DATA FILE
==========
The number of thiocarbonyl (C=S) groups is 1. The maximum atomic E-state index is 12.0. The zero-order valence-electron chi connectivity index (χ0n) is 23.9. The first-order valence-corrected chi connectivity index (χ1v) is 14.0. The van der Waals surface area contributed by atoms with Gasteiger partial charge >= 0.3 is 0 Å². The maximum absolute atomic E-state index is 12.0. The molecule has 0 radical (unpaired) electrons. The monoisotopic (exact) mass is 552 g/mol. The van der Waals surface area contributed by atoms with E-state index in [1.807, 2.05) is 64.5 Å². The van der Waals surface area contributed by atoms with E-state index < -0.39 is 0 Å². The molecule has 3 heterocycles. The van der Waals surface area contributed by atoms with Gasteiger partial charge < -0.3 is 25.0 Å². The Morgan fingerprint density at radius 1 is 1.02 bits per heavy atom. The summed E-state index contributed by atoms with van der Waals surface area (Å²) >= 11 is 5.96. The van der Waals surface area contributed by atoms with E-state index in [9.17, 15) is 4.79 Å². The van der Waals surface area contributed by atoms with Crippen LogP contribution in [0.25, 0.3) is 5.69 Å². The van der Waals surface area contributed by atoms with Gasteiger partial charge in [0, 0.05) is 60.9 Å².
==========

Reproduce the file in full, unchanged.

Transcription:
The number of thiocarbonyl (C=S) groups is 1. The maximum atomic E-state index is 12.0. The zero-order valence-electron chi connectivity index (χ0n) is 23.9. The first-order valence-corrected chi connectivity index (χ1v) is 14.0. The van der Waals surface area contributed by atoms with Gasteiger partial charge >= 0.3 is 0 Å². The maximum absolute atomic E-state index is 12.0. The molecule has 0 radical (unpaired) electrons. The monoisotopic (exact) mass is 552 g/mol. The van der Waals surface area contributed by atoms with E-state index in [1.807, 2.05) is 64.5 Å². The van der Waals surface area contributed by atoms with E-state index < -0.39 is 0 Å². The molecule has 3 heterocycles. The van der Waals surface area contributed by atoms with Gasteiger partial charge < -0.3 is 25.0 Å². The Morgan fingerprint density at radius 1 is 1.02 bits per heavy atom. The summed E-state index contributed by atoms with van der Waals surface area (Å²) >= 11 is 5.96. The van der Waals surface area contributed by atoms with E-state index in [9.17, 15) is 4.79 Å². The van der Waals surface area contributed by atoms with Crippen LogP contribution in [0.25, 0.3) is 5.69 Å². The van der Waals surface area contributed by atoms with Gasteiger partial charge in [0, 0.05) is 60.9 Å².